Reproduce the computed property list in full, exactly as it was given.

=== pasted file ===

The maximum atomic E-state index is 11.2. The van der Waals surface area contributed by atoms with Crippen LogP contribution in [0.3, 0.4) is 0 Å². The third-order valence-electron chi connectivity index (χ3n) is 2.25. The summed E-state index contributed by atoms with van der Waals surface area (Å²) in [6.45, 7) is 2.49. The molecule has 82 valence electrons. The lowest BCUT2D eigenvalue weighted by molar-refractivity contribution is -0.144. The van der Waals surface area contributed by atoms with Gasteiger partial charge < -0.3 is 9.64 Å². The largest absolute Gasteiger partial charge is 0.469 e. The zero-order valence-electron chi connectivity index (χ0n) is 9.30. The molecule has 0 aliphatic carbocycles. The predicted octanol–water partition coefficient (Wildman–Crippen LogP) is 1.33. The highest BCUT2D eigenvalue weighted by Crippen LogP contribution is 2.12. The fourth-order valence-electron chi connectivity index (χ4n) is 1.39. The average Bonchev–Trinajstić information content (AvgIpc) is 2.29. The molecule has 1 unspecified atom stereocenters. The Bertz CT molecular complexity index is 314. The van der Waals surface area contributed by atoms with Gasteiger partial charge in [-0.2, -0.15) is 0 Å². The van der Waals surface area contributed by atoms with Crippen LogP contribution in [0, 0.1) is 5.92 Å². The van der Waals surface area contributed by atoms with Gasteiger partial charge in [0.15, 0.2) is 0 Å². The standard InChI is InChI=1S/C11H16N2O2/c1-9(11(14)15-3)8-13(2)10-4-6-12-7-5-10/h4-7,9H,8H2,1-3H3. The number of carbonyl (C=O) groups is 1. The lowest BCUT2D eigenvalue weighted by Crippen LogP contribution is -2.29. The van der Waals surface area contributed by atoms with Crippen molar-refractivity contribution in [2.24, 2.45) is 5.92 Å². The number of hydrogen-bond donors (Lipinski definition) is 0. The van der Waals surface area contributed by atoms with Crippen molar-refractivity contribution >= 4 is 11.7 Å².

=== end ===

The maximum atomic E-state index is 11.2. The van der Waals surface area contributed by atoms with Crippen LogP contribution in [0.3, 0.4) is 0 Å². The third-order valence-electron chi connectivity index (χ3n) is 2.25. The summed E-state index contributed by atoms with van der Waals surface area (Å²) in [6.45, 7) is 2.49. The molecule has 82 valence electrons. The lowest BCUT2D eigenvalue weighted by molar-refractivity contribution is -0.144. The van der Waals surface area contributed by atoms with Gasteiger partial charge < -0.3 is 9.64 Å². The largest absolute Gasteiger partial charge is 0.469 e. The zero-order valence-electron chi connectivity index (χ0n) is 9.30. The molecule has 0 aliphatic carbocycles. The predicted octanol–water partition coefficient (Wildman–Crippen LogP) is 1.33. The highest BCUT2D eigenvalue weighted by Crippen LogP contribution is 2.12. The fourth-order valence-electron chi connectivity index (χ4n) is 1.39. The average Bonchev–Trinajstić information content (AvgIpc) is 2.29. The molecule has 1 unspecified atom stereocenters. The Bertz CT molecular complexity index is 314. The van der Waals surface area contributed by atoms with Gasteiger partial charge in [-0.2, -0.15) is 0 Å². The van der Waals surface area contributed by atoms with Crippen LogP contribution in [0, 0.1) is 5.92 Å². The van der Waals surface area contributed by atoms with Gasteiger partial charge in [0.15, 0.2) is 0 Å². The standard InChI is InChI=1S/C11H16N2O2/c1-9(11(14)15-3)8-13(2)10-4-6-12-7-5-10/h4-7,9H,8H2,1-3H3. The number of carbonyl (C=O) groups is 1. The lowest BCUT2D eigenvalue weighted by Crippen LogP contribution is -2.29. The van der Waals surface area contributed by atoms with Crippen molar-refractivity contribution in [2.24, 2.45) is 5.92 Å². The number of hydrogen-bond donors (Lipinski definition) is 0. The van der Waals surface area contributed by atoms with Crippen molar-refractivity contribution >= 4 is 11.7 Å².